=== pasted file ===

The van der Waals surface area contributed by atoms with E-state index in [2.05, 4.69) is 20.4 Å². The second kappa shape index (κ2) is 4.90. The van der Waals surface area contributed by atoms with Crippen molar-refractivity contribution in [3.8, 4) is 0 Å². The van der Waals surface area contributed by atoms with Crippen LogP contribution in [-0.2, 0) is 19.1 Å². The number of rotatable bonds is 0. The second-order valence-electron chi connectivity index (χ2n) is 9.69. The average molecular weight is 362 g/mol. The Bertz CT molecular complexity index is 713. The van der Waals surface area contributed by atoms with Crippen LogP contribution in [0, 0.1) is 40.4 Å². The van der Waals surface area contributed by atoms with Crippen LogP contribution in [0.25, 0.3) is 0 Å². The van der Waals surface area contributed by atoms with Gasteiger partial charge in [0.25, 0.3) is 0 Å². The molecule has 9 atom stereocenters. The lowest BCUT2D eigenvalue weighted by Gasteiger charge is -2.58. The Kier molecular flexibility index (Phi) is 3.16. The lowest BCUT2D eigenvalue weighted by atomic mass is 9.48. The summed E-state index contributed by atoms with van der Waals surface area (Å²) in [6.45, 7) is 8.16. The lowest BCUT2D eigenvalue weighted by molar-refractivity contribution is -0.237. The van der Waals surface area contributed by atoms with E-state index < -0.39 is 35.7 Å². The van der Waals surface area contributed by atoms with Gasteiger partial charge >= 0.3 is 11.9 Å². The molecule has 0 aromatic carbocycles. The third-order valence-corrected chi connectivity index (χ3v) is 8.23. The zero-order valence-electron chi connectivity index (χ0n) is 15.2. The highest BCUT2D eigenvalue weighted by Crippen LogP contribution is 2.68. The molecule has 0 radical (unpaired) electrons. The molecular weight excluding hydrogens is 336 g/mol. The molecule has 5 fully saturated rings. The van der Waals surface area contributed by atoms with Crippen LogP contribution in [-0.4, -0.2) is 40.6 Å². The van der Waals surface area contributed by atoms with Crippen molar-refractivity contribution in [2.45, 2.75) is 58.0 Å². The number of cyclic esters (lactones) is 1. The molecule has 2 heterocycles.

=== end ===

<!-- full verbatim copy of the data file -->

The van der Waals surface area contributed by atoms with E-state index in [2.05, 4.69) is 20.4 Å². The second kappa shape index (κ2) is 4.90. The van der Waals surface area contributed by atoms with Crippen molar-refractivity contribution in [3.8, 4) is 0 Å². The van der Waals surface area contributed by atoms with Crippen LogP contribution in [-0.2, 0) is 19.1 Å². The number of rotatable bonds is 0. The second-order valence-electron chi connectivity index (χ2n) is 9.69. The average molecular weight is 362 g/mol. The Bertz CT molecular complexity index is 713. The van der Waals surface area contributed by atoms with Crippen LogP contribution in [0, 0.1) is 40.4 Å². The van der Waals surface area contributed by atoms with Crippen LogP contribution in [0.25, 0.3) is 0 Å². The van der Waals surface area contributed by atoms with Gasteiger partial charge in [0.25, 0.3) is 0 Å². The molecule has 9 atom stereocenters. The lowest BCUT2D eigenvalue weighted by Gasteiger charge is -2.58. The Kier molecular flexibility index (Phi) is 3.16. The lowest BCUT2D eigenvalue weighted by atomic mass is 9.48. The summed E-state index contributed by atoms with van der Waals surface area (Å²) in [6.45, 7) is 8.16. The lowest BCUT2D eigenvalue weighted by molar-refractivity contribution is -0.237. The van der Waals surface area contributed by atoms with E-state index < -0.39 is 35.7 Å². The van der Waals surface area contributed by atoms with Gasteiger partial charge >= 0.3 is 11.9 Å². The molecule has 0 aromatic carbocycles. The third-order valence-corrected chi connectivity index (χ3v) is 8.23. The zero-order valence-electron chi connectivity index (χ0n) is 15.2. The highest BCUT2D eigenvalue weighted by Crippen LogP contribution is 2.68. The molecule has 0 radical (unpaired) electrons. The molecular weight excluding hydrogens is 336 g/mol. The molecule has 5 fully saturated rings. The van der Waals surface area contributed by atoms with Crippen LogP contribution in [-0.4, -0.2) is 40.6 Å². The van der Waals surface area contributed by atoms with Crippen molar-refractivity contribution in [2.45, 2.75) is 58.0 Å². The number of cyclic esters (lactones) is 1. The molecule has 2 heterocycles.